It does not lessen an iota what Dantonio accomplished at Michigan State. He wrapped his arms around a rag-tag team when he bounced into town at the end of 2006. He pumped character and football mettle into a Michigan State culture that lacked both traits. He recruited shrewdly, got maximum performance from his kids, and had an astonishing run that makes him every bit the football deity MSU knew in Biggie Munn and Duffy Daugherty, and, yes, George Perles before, as with Daugherty and Perles, things began to unravel for Perles.
Time to strike
MSU should take advantage of the timing and celebrate new blood that’s about to change the Spartans’ football physiology. Fickell makes the most sense, absolutely. He has done a masterly job at Cincinnati. He is the right age, 46. He worked at Ohio State under Urban Meyer.
And most critically — by far, most important — Fickell knows Michigan State’s recruiting radius.
There is how you restore MSU football. It’s about getting players. You can rhapsodize all day about assistants, or schemes, or “coaching up” three-star prep kids, or whatever magic bean supposedly can win football games. But it’s all balderdash if you don’t place Big Ten championship talent on your roster.
MSU football coach Mark Dantonio during his press conference on retiring The Detroit News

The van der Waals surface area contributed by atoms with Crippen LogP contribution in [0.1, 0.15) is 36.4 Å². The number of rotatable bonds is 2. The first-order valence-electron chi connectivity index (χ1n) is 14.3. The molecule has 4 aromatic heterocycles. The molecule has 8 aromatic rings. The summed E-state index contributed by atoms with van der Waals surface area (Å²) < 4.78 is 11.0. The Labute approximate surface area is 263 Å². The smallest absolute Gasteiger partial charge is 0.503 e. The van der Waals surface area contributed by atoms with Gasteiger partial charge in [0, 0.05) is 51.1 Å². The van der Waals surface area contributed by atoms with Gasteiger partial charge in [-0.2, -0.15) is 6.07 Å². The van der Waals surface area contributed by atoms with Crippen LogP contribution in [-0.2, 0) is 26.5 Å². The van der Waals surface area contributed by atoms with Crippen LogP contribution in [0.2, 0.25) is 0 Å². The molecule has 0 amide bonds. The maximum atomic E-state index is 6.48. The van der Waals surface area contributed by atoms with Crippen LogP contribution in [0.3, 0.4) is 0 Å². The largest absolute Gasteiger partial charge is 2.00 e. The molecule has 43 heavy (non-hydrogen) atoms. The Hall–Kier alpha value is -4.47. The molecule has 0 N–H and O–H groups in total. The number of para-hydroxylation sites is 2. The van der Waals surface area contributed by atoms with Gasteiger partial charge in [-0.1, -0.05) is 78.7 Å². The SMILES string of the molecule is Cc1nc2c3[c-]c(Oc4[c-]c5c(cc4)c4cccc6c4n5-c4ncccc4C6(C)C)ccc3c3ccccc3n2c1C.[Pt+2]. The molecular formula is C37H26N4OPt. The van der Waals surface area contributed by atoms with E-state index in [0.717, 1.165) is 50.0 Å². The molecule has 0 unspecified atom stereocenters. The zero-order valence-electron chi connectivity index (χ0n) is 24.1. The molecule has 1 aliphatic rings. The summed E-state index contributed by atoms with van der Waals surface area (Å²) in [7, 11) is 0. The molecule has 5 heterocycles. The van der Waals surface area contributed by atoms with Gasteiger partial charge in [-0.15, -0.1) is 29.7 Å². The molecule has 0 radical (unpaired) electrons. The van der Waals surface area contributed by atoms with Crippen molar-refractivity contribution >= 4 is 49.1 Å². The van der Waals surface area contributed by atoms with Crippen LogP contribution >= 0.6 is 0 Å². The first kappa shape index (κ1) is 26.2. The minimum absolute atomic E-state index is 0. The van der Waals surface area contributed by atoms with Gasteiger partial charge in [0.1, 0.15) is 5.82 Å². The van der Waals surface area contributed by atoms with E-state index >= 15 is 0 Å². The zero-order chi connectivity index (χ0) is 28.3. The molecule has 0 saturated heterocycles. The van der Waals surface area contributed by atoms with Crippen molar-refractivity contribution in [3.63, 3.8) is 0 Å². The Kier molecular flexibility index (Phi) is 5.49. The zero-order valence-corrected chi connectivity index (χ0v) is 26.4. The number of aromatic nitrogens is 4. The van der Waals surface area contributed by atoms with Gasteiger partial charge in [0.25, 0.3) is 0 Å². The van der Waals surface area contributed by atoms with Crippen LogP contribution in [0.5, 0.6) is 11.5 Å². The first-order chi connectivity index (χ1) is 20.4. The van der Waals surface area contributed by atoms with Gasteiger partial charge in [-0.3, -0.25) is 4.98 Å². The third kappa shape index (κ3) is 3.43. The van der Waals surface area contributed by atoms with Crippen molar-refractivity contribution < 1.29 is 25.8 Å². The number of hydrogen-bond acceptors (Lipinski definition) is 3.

Getting that talent at East Lansing only happens if you have at the helm a head coach who knows the back yard. Fickell does.
MSU can go other routes, of course: Stay internal and leave the reins in Mike Tressel’s hands. That could, in fact, work. And while Matt Campbell’s buyout at Iowa State is probably too stiff, he, too, would be the kind of coach who could make the Spartans exceptional.
Butch Jones, the onetime Central Michigan and Tennessee head man, has credentials. But there’s a reason he was fired at Tennessee. And at age 52, he’s frankly a bit more seasoned than MSU should consider when 10 years from now there would be guesses about retirement, even if he excels.
Fickell’s the easy choice.
He can reasonably be expected, based on track record and credentials, to do with MSU’s resources a steady job of getting State to bowl games that matter. He can, above all, throw jumper cables onto the Spartans’ alarmingly low-voltage fan battery. That latter point has to be unsettling to MSU’s accountants, all because season tickets — based on chatter and all available evidence — were heading for a serious dip in 2020.
And that’s because Michigan State football last autumn had descended into not so much a game or event as an ordeal.
The tenor, the disposition, all changes — if MSU does the easily manageable and hires the right man.
The new man (Fickell, folks) has enough time now to hire a staff, reassure recruits, revamp spring football’s script, and make 2020 a year the Spartans fans even 24 hours ago never saw coming.
He can also tap into that transfer portal and, instead of watching MSU players help turn it into your basic bumper crop in 2020, the new general can sales pitch any number of free-agent players on East Lansing’s merits.
Dantonio did his job, splendidly, for so long at Michigan State. No one will lose perspective there.
Now it’s another man’s turn.
That’s the best way, the proper way, for MSU to consider Tuesday’s afternoon news bulletin.
Lynn Henning is a freelance writer and former Detroit News sports reporter.